Those who are active year-round know that summer workouts are more tiring than those done in cooler weather. The good news is that it’s not a sign that you’re suddenly out of shape. Exercising in warm temperatures is not the same as exercising in cooler temperatures and the body’s physiology has to adjust. How does the body adapt and can these changes translate to performance gains in cooler temperatures?
The body takes about 10 days to acclimate to exercising in heat. The most noticeable signs that it has adapted to warmer weather are sweating more easily and a lower exercising heart rate. Less perceptible physiological changes include greater volume of plasma—the liquid portion of the blood in which the red blood cells are suspended—less salt released through sweat and more efficient heart and muscle function.
Because these physiological adaptations improve exercise performance in heat, scientists and athletes have wondered if these changes also mean enhanced performance in cool conditions. The jury, though, is still out. A study in 2010 in the Journal of Applied Physiology reported that exercising in heat did improve exercise performance in cooler weather. A new study published last month in the American Journal of Physiology—Heart and Circulatory Physiology concluded the opposite: heat training only improved performance in hot conditions, but not temperate ones. Nonetheless, both studies show that the body can adapt to new conditions relatively quickly. So, when you find it hard to catch up when it’s hot, be patient. You’re not out of shape, it’s just your body is catching up.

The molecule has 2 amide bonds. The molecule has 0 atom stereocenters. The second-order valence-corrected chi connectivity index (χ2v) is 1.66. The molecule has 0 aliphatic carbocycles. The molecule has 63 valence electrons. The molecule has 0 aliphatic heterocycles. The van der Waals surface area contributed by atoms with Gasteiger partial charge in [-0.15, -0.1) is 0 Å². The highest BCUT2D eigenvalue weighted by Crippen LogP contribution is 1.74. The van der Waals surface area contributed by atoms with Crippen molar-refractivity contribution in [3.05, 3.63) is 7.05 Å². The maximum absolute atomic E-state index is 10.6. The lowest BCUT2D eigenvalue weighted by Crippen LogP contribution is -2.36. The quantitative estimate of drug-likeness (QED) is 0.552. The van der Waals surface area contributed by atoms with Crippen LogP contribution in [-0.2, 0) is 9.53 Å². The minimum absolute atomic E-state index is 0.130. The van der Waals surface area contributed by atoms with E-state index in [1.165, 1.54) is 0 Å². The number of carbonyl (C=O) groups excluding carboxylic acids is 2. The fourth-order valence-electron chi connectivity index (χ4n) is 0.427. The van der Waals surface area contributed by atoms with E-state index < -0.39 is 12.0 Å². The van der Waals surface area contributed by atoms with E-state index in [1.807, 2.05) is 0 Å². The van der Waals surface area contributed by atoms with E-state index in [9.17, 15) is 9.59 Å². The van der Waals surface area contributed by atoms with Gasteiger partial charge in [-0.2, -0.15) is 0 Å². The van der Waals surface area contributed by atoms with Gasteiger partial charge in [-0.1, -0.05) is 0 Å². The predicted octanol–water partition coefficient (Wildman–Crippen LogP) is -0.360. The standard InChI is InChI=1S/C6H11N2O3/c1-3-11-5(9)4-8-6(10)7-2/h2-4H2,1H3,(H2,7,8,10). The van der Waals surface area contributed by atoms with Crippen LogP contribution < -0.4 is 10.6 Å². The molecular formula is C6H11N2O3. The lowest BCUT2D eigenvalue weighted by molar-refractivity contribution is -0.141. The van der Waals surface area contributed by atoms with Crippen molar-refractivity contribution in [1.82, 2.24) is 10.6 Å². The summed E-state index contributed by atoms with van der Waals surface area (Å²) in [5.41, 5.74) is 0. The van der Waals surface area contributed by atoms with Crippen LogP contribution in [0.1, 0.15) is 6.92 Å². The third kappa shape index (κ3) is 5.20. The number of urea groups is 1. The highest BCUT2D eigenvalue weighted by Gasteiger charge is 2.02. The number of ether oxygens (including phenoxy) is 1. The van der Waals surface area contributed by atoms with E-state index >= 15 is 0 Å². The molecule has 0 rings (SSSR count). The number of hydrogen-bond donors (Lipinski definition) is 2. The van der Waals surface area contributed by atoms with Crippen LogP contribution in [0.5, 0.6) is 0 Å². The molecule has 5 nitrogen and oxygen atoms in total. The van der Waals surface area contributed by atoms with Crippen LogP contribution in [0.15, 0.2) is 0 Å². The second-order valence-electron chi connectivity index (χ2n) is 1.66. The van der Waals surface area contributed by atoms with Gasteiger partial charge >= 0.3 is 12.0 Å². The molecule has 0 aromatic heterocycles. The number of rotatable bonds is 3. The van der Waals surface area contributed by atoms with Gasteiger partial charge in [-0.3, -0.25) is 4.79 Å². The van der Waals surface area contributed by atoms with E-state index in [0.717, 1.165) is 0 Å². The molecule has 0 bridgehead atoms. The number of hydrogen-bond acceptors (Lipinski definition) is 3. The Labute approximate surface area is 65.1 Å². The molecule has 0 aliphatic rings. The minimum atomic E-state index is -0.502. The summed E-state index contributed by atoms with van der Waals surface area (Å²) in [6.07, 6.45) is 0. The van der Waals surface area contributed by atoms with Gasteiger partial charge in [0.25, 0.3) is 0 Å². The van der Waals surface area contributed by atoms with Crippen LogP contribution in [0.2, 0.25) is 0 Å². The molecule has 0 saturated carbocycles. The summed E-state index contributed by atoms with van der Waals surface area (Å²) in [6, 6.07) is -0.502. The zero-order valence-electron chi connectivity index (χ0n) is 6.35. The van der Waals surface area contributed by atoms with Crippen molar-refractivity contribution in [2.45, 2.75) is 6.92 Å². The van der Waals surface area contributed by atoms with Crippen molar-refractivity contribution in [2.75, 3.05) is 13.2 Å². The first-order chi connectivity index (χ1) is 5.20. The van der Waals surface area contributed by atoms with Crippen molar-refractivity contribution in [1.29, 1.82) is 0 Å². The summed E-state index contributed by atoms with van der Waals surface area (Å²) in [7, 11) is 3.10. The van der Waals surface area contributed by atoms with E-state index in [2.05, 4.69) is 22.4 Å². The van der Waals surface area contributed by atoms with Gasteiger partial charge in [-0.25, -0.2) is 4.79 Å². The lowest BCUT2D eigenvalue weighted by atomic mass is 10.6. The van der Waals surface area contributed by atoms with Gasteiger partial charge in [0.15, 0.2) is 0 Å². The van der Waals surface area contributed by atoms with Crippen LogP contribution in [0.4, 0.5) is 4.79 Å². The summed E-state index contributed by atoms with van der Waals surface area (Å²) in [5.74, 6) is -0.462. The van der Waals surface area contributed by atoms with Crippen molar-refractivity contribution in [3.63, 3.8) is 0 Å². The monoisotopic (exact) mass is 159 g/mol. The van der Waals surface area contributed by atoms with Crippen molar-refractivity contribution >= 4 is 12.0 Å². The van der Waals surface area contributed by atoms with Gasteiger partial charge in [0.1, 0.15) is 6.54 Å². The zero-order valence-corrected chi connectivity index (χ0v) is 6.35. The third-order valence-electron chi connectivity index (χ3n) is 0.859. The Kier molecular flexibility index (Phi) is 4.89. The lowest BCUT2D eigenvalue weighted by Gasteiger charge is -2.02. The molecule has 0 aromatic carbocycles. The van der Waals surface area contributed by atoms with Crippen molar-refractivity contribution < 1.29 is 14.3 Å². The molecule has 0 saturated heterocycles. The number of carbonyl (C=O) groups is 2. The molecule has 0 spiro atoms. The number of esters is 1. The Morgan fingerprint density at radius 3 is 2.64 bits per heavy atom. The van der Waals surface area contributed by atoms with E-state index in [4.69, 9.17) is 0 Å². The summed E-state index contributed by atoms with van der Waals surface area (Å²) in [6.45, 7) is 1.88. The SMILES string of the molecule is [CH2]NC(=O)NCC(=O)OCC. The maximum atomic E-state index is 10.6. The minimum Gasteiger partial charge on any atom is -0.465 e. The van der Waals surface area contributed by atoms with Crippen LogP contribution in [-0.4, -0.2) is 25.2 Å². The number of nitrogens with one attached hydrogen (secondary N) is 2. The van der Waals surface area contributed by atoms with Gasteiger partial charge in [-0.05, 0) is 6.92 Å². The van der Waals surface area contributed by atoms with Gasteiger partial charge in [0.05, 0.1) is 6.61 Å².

Maggie Kuo, PhD, is the former Communications and Social Media Coordinator for APS. Catch more of her writing in the Careers Section of Science Magazine.
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